Even if this issue had been properly preserved for appellate review, Woodall's argument would fail for lack of merit. Pretextual stops are unreasonable under the fourth amendment. United States v. Portwood, 857 F.2d 1221, 1223 (8th Cir. 1988), cert. denied, 490 U.S. 1069, 109 S. Ct. 2073, 104 L. Ed. 2d 638 (1989), disapproved of on other grounds, Taylor v. United States, --- U.S. ----, 110 S. Ct. 2143, 109 L. Ed. 2d 607 (1990). However, " [w]hen an officer observes a traffic offense--however minor--he [or she] has probable cause to stop the driver of the vehicle." United States v. Cummins, 920 F.2d 498, 500 (8th Cir. 1990), petition for cert. filed, 59 U.S.L.W. 3743 (U.S. Apr. 17, 1991) (No. 90-1628). An "otherwise valid stop does not become unreasonable merely because the officer has intuitive suspicions that the occupants of the car are engaged in some sort of criminal activity." Id. at 501. To determine whether a stop is pretextual "an objective assessment of the officer's actions" must be made. Id. (quoting Scott v. United States, 436 U.S. 128, 136, 98 S. Ct. 1717, 1723, 56 L. Ed. 2d 168 (1978)); see also United States v. Cortez, 935 F.2d 135, 142-43 (8th Cir. 1991) (applying objective standard).
In the present case there were two traffic offenses: Simpson observed the car roll through a stop sign and pass over the center-line of the road. The traffic offenses provided Simpson with probable cause to stop the car. Thus, the stop was not pretextual.
The driver of a car and his or her passengers can be physically searched pursuant to a stop for traffic violations if an officer has a reasonable suspicion that they might be carrying weapons. Pennsylvania v. Mimms, 434 U.S. 106, 111-12, 98 S. Ct. 330, 333-34, 54 L. Ed. 2d 331 (1977) (per curiam). In the present case, Simpson recognized that the driver of the car was Hodges, a man whom he had arrested a few weeks earlier for a narcotics violation. Simpson knew that narcotics traffickers frequently carry weapons. In addition, before Simpson signalled the car to pull over, he noticed Woodall lean down to the floorboard at least twice. Simpson testified that such movements are typically made by people who are carrying weapons or contraband in their cars. Also, when Simpson asked Woodall to give him some identification, Woodall produced a military I.D. Simpson recognized the name on the I.D. from police intelligence information which had identified Woodall as an associate of Hodges and as a suspected manufacturer of controlled substances. Woodall's suspicious movements to the floorboard and the information that he was suspected of manufacturing drugs gave the officer reason to believe that Woodall may have been carrying a weapon. Thus, the officer was justified in performing a pat down search of Woodall for weapons.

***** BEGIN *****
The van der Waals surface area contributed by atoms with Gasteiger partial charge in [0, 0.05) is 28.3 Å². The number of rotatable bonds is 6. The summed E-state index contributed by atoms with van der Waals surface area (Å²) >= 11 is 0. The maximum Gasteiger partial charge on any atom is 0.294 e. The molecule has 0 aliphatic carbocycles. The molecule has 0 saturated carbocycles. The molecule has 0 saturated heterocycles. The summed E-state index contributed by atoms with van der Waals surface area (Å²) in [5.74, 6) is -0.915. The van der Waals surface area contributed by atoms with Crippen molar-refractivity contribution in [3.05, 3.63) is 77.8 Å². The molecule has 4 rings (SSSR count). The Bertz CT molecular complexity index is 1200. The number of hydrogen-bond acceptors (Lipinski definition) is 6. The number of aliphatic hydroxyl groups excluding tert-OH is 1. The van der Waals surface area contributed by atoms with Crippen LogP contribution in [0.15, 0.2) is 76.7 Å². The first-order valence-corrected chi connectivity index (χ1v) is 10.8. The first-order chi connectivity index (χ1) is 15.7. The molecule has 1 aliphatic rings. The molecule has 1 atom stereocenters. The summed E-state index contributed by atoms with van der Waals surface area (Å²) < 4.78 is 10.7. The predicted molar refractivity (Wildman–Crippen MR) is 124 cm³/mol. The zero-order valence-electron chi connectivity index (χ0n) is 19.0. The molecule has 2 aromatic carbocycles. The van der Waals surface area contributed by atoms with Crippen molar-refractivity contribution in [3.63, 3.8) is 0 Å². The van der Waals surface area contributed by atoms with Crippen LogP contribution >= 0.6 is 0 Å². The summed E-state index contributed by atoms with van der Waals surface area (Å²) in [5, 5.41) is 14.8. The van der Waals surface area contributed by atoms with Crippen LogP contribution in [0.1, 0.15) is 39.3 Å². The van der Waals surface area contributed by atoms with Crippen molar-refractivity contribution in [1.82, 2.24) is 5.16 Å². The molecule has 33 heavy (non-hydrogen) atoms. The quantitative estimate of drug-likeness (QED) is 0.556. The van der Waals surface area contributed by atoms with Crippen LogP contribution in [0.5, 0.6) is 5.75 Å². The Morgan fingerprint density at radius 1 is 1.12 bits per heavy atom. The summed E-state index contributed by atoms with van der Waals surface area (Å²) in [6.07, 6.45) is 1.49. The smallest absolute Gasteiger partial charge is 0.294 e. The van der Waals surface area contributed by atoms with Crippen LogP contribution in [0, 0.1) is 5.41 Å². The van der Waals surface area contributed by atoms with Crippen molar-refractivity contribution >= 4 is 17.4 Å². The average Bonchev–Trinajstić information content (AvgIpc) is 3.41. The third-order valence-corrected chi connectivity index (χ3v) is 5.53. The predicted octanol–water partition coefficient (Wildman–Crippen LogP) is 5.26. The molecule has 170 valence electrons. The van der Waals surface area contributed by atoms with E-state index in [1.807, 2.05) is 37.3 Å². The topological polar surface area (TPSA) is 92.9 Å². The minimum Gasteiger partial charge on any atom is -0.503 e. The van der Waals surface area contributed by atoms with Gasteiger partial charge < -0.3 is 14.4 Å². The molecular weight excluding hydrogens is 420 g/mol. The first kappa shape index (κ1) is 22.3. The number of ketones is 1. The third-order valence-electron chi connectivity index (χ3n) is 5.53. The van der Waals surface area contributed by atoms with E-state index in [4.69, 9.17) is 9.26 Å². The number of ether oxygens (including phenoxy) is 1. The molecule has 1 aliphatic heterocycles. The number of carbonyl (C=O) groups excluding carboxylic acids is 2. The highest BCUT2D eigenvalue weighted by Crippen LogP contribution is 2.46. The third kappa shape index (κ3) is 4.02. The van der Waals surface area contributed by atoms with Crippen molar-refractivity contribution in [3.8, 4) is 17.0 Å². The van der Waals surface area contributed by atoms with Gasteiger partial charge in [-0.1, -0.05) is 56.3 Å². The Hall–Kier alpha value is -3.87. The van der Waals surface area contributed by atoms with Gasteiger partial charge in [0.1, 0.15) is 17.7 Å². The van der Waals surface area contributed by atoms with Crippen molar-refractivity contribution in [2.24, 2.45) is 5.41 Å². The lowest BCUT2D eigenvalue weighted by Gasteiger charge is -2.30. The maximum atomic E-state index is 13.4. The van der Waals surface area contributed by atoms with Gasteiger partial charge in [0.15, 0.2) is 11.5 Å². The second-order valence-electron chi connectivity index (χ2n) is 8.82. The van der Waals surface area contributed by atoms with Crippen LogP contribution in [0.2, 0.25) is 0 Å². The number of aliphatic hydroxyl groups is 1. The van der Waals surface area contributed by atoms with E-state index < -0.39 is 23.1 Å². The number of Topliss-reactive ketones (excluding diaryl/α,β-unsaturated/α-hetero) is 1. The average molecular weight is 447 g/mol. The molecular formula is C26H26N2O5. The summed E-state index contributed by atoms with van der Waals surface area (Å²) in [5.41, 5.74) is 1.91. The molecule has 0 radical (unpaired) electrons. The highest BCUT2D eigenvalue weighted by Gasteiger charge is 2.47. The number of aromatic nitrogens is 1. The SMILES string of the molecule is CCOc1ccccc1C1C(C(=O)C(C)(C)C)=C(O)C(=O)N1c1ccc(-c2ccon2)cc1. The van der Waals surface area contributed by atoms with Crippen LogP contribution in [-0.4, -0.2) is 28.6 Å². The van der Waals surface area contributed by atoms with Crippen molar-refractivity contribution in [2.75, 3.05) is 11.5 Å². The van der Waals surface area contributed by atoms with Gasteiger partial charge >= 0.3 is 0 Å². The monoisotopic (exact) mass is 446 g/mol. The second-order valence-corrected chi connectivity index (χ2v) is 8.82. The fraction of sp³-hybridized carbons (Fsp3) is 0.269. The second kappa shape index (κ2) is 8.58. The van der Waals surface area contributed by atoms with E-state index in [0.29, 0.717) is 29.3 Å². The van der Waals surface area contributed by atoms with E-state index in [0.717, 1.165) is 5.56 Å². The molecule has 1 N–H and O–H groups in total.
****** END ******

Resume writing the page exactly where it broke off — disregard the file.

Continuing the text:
Woodall next argues that the district court erred in denying his motion for judgment of acquittal because the government did not present sufficient evidence to establish that he possessed the firearm found in the car hauler. In reviewing denials for motions of acquittal, the evidence must be viewed in the light most favorable to the government. E.g., United States v. Patterson, 886 F.2d 217, 218 (8th Cir. 1989) (per curiam). "A motion for acquittal should be granted only where the evidence, viewed in the light most favorable to the [g]overnment, is such that a reasonably minded jury must have a reasonable doubt as to the existence of any of the essential elements of the crime charged." United States v. Adkins, 842 F.2d 210, 212 (8th Cir. 1988) (internal citations omitted; emphasis in cited case).
"In order to secure a conviction under section 922(g) (1), the government must prove, beyond a reasonable doubt, the following: '(1) that the defendant had a previous felony conviction, (2) that the defendant possessed a firearm, and (3) that the firearm travelled in or affected interstate commerce.' " United States v. Garrett, 903 F.2d 1105, 1110 (7th Cir.) (quoting United States v. Petitjean, 883 F.2d 1341, 1347 (7th Cir. 1989)), cert. denied, --- U.S. ----, 111 S. Ct. 272, 112 L. Ed. 2d 227 (1990). Woodall argues that the government failed to prove that he knowingly possessed the firearm. The government can prove possession by establishing that the defendant either actually or constructively possessed the firearm. United States v. Johnson, 857 F.2d 500, 501-02 & n. 2 (8th Cir. 1988) (jury instructions). "An individual is said to have constructive possession over contraband if he [or she] had 'ownership, dominion or control over the contraband itself, or dominion over the premises in which the contraband is concealed.' " United States v. Patterson, 886 F.2d at 219 (quoting United States v. Cardenas, 748 F.2d 1015, 1019 (5th Cir. 1984)).
In the present case, there was sufficient evidence to establish that Woodall constructively possessed the firearm within the meaning of 18 U.S.C. § 922(g). Woodall had listed the car hauler in which the gun was found on his hotel registration card. When the government performed a license plate check on the car hauler, it was discovered that the license plate had been issued to Woodall. Also, the car hauler was parked in the parking lot almost directly below Woodall's room. Thus, a reasonable jury could have concluded that Woodall had ownership, dominion or control over the car hauler and that he constructively possessed the gun found in the car hauler.
Accordingly, the judgment of the district court is affirmed.